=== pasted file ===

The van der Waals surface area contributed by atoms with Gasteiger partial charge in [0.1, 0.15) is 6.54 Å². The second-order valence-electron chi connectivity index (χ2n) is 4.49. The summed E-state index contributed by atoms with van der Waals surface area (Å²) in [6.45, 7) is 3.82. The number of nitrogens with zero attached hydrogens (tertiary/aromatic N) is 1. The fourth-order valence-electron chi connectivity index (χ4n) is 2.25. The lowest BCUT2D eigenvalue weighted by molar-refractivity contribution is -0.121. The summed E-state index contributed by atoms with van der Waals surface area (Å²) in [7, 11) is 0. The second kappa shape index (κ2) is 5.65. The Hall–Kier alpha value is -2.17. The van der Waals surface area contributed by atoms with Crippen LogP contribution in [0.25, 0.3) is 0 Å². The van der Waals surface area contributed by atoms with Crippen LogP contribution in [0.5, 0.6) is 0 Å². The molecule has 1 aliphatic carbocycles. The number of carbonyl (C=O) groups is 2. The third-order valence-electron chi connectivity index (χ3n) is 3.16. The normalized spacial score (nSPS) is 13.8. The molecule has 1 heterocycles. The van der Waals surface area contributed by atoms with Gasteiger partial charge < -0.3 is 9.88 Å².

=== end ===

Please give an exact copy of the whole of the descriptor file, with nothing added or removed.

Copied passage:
The van der Waals surface area contributed by atoms with Gasteiger partial charge in [0.1, 0.15) is 6.54 Å². The second-order valence-electron chi connectivity index (χ2n) is 4.49. The summed E-state index contributed by atoms with van der Waals surface area (Å²) in [6.45, 7) is 3.82. The number of nitrogens with zero attached hydrogens (tertiary/aromatic N) is 1. The fourth-order valence-electron chi connectivity index (χ4n) is 2.25. The lowest BCUT2D eigenvalue weighted by molar-refractivity contribution is -0.121. The summed E-state index contributed by atoms with van der Waals surface area (Å²) in [7, 11) is 0. The second kappa shape index (κ2) is 5.65. The Hall–Kier alpha value is -2.17. The van der Waals surface area contributed by atoms with Crippen LogP contribution in [0.25, 0.3) is 0 Å². The van der Waals surface area contributed by atoms with Crippen LogP contribution in [0.5, 0.6) is 0 Å². The molecule has 1 aliphatic carbocycles. The number of carbonyl (C=O) groups is 2. The third-order valence-electron chi connectivity index (χ3n) is 3.16. The normalized spacial score (nSPS) is 13.8. The molecule has 1 heterocycles. The van der Waals surface area contributed by atoms with Gasteiger partial charge < -0.3 is 9.88 Å².